1. Not falling into the trap of owning your customer’s problems: I have done this many times in the past. The customer has a pain and as a company we take ownership, and strive to remove this pain for the client. Once we take ownership of the problem the client essentially wipes his hands of it, and any problems that arise from there on will be directly pointed at you. We need to ensure that the customer retains ownership of the problem, and strive to play a support role to help them through that problem.

2. Double your best estimates: Another common problem with early stage startups is, they usually end up selling themselves short. In most high value solution selling situations, research confirms that actual resource requirements are on an average 1.7 times the original estimate. Thus, you need to take these factors into account when deciding how much you are going to quote, and the resources it will require to complete the job.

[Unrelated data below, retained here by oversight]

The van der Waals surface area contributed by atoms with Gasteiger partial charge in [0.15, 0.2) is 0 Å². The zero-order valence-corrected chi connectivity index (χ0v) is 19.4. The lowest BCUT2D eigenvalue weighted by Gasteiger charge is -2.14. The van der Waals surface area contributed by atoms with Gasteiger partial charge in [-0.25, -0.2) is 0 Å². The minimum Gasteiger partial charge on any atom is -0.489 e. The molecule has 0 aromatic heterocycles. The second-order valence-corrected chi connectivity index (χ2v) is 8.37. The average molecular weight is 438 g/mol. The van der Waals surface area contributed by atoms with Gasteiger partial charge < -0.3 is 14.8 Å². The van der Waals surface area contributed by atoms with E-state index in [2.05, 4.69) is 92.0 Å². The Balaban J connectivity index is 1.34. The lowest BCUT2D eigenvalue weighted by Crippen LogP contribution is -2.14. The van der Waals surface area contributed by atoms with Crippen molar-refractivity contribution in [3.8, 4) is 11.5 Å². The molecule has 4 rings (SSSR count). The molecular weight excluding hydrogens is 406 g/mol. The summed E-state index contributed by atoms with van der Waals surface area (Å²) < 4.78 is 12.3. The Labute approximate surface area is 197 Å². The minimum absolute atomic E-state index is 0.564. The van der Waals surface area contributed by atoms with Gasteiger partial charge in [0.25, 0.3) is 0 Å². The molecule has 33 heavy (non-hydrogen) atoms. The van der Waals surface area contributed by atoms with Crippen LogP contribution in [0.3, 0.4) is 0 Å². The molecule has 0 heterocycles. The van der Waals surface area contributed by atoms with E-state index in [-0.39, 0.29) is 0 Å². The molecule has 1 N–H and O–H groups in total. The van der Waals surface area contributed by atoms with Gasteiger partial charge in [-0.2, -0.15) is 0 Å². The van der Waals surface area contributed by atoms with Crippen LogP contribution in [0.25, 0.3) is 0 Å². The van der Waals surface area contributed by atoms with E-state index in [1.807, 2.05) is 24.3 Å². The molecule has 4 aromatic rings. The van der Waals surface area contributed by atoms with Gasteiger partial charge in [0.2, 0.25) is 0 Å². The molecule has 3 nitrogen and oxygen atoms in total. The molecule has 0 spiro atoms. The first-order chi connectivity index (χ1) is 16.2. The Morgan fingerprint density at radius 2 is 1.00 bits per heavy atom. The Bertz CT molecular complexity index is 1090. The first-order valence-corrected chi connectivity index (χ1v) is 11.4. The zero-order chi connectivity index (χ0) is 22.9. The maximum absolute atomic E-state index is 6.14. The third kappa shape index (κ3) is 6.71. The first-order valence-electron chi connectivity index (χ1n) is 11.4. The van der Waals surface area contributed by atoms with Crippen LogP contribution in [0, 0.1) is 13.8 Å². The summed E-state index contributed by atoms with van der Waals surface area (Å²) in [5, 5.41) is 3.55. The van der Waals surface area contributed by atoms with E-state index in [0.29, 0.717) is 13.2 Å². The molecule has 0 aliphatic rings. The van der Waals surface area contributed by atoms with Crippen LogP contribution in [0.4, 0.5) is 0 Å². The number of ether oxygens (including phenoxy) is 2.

3. Don’t Beg – Deliver: When sales have been dry we do our best, sometimes desperately so, to close any deal regardless of what it may entail, or what sort of resources required to complete it. This is when things go from bad to worse very quickly. The author mentions that instead of using “push” tactics and thinking how to accelerate order, we will get better results by using “pull” tactics and thinking how we can deliver more value. That is a very powerful thought, one which is being heavily publicized in the world of inbound marketing these days.